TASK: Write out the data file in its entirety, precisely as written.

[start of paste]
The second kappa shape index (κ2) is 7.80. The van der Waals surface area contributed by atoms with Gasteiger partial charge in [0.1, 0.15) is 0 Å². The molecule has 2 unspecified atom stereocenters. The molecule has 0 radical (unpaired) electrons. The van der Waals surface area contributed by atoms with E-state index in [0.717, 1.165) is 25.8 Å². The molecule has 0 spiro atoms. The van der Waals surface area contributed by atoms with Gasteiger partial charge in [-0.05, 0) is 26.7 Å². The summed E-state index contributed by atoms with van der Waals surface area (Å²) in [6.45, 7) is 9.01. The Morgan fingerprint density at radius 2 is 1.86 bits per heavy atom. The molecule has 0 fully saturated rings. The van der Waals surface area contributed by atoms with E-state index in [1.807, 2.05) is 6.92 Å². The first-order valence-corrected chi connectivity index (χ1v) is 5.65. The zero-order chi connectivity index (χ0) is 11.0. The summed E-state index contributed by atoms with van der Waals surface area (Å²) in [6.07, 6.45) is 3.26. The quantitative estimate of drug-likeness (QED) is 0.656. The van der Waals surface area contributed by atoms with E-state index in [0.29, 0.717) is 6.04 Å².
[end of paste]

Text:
The second kappa shape index (κ2) is 7.80. The van der Waals surface area contributed by atoms with Gasteiger partial charge in [0.1, 0.15) is 0 Å². The molecule has 2 unspecified atom stereocenters. The molecule has 0 radical (unpaired) electrons. The van der Waals surface area contributed by atoms with E-state index in [0.717, 1.165) is 25.8 Å². The molecule has 0 spiro atoms. The van der Waals surface area contributed by atoms with Gasteiger partial charge in [-0.05, 0) is 26.7 Å². The summed E-state index contributed by atoms with van der Waals surface area (Å²) in [6.45, 7) is 9.01. The Morgan fingerprint density at radius 2 is 1.86 bits per heavy atom. The molecule has 0 fully saturated rings. The van der Waals surface area contributed by atoms with E-state index in [1.807, 2.05) is 6.92 Å². The first-order valence-corrected chi connectivity index (χ1v) is 5.65. The zero-order chi connectivity index (χ0) is 11.0. The summed E-state index contributed by atoms with van der Waals surface area (Å²) in [6.07, 6.45) is 3.26. The quantitative estimate of drug-likeness (QED) is 0.656. The van der Waals surface area contributed by atoms with E-state index in [0.29, 0.717) is 6.04 Å².